Hellfire is the next item in our Warlock toolbox. While rarely a good choice when engaged in an encounter aimed at your level bracket, a crafty Warlock always remembers to keep this spell in mind for other situations. Perhaps the most well known trick with Hellfire is that it won't stop causing damage to the caster mid-cast, regardless of HP. Which means that Warlocks actually have the ability to kill themselves without requiring enemies, or environmental conveniences in order to pull it off. That makes us something of a rarity, and allows us to get away with tricky things such as killing ourselves on one side of a door, running through the door while making our corpse run, then rezing on the other side of the door. It's the 'lock key!
Hellfire is also the fastest acting AoE spell Warlocks have available to them without a cooldown. It ticks once every 2 seconds, and doesn't require a targeting reticule the way Rain of Fire does. So when I'm running a buddy through a low level instance, Hellfire is my favorite method of getting stray mobs off of him in a rush. And it actually remains effective against relatively high level encounters, so long as you're significantly overleveled. For example, I remember a few years back when I was trying to two-man Scholomance with a Warlock pal of mine. When we get to Lorekeeper Polkeit she says "Hey, Nick, lets just sacrifice our voidwalkers and Hellfire the room to death."
Actually, now that I think about it, that didn't turn out too well...
The last Warlock spell most people would consider underrated is probably Death Coil. Death Coil is one of the reasons Warlocks were, in ages past, one of the most hated of PvP opponents, and with good reason. The damage is decent, it heals for a remarkably large chunk of health, and it makes our foes wet themselves to boot! Despite all of that, however, I almost never see other Warlocks using this spell in level 80 PvE.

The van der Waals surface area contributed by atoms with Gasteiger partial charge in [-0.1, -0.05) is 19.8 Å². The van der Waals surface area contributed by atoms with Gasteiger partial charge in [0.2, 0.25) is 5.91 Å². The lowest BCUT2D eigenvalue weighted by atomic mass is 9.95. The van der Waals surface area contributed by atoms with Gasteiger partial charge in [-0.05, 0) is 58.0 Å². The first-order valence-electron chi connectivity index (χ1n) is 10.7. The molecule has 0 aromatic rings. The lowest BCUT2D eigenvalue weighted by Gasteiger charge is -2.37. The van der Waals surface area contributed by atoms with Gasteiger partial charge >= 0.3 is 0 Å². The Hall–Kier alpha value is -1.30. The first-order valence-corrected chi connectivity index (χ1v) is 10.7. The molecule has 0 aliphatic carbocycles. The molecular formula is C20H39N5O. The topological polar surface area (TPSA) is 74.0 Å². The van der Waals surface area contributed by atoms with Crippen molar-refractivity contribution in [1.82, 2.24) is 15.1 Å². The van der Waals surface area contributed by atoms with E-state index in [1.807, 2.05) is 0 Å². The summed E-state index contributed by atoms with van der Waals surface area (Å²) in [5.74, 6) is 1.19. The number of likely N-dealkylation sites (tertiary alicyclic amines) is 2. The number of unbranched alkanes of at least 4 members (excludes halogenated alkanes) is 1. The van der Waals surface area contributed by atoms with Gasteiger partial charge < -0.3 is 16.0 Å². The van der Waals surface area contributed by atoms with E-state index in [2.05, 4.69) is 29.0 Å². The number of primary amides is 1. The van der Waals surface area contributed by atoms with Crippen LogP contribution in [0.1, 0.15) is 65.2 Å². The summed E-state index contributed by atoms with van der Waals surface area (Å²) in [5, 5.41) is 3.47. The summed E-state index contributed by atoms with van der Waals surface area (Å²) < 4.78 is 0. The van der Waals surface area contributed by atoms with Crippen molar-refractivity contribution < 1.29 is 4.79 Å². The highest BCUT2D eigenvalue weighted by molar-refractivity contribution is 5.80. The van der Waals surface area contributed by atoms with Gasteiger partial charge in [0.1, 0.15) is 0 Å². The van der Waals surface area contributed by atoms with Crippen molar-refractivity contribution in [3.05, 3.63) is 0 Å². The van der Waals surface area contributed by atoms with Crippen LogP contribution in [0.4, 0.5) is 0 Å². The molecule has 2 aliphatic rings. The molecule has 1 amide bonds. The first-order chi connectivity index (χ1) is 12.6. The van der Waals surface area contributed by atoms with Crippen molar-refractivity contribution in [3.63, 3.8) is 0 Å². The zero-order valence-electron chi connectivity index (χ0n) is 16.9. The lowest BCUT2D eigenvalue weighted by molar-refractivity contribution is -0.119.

To be fair, maybe it's because the groups I run with are good enough that casting Death Coil is rarely needed. But I've seen an epic'd-out healer let the tank die on the second pull in Heroic Utgarde Keep, so I somewhat doubt it. I think it has more to do with the fact that most Warlocks don't spend any time thinking about Death Coil's utility outside of PvP -- not to mention the taboo on causing fear effects within an instance. But I hold that Death Coil is one of the best bits of combat utility a Warlock has at their disposal! Imagine the setting: a Warlock is doing the daily heroic with a PUG, and the green-laden tank can't seem to hold aggro off of the healer. Death Coil is an instant "save the healer from a rampaging mob" card. If the tank manages to get aggro back before the brief fear wears off, then our Warlock has earned himself the title of "savior of the party."
Further imagine, if you will, an hour or so later. The same group has finally gotten themselves together after two wipes, and an unannounced sandwich break, to attempt the final boss. This is the guy that drops your quest item, so if you want that 24 gold (which by now will cover half your repairs) then you need to unleash the DPS within. But the epic'd out healer refuses to debase himself by healing any damage caused by a Life Tap. Guess good really doesn't pay. So once our Warlock has Life Tapped a bit, he throws a Death Coil at the boss to instantly return a nice little chunk of HP. If the healers won't do their jobs, we'll do it ourselves.
Lastly is Unending Breath, which has served as a good luck charm for my raiding buddies and I since we first started grouping up to farm Heroic Mechanar. Nary a wipe goes by that isn't blamed on my terrible rebuffing skills. Unending Breath does actually have a small number of uses though. Throwing it on a class with buffs that are actually beneficial will often get you repaid with Fortitude, Kings, Thorns, or any number of other buffs. I also like to use it in PUGs, either as an ice breaker (every single group has one guy that makes a joke about the dangers of drowning inside an instance,) or as a subtle way of reminding lazy Paladins to buff.
In closing, I think it's worth pointing out just how much this list has changed in the last year or so. If I had written this post last June, I'm sure I'd be struggling to find uses for Firestone. Or perhaps extolling the virtues of using Ritual of Doom when people ask for a Soul Well. Blizzard has made huge strides towards eliminating useless spells for Warlocks. And while I'll always miss the days when I could trick people into playing Healthstone Roulette, these changes have largely been for the better.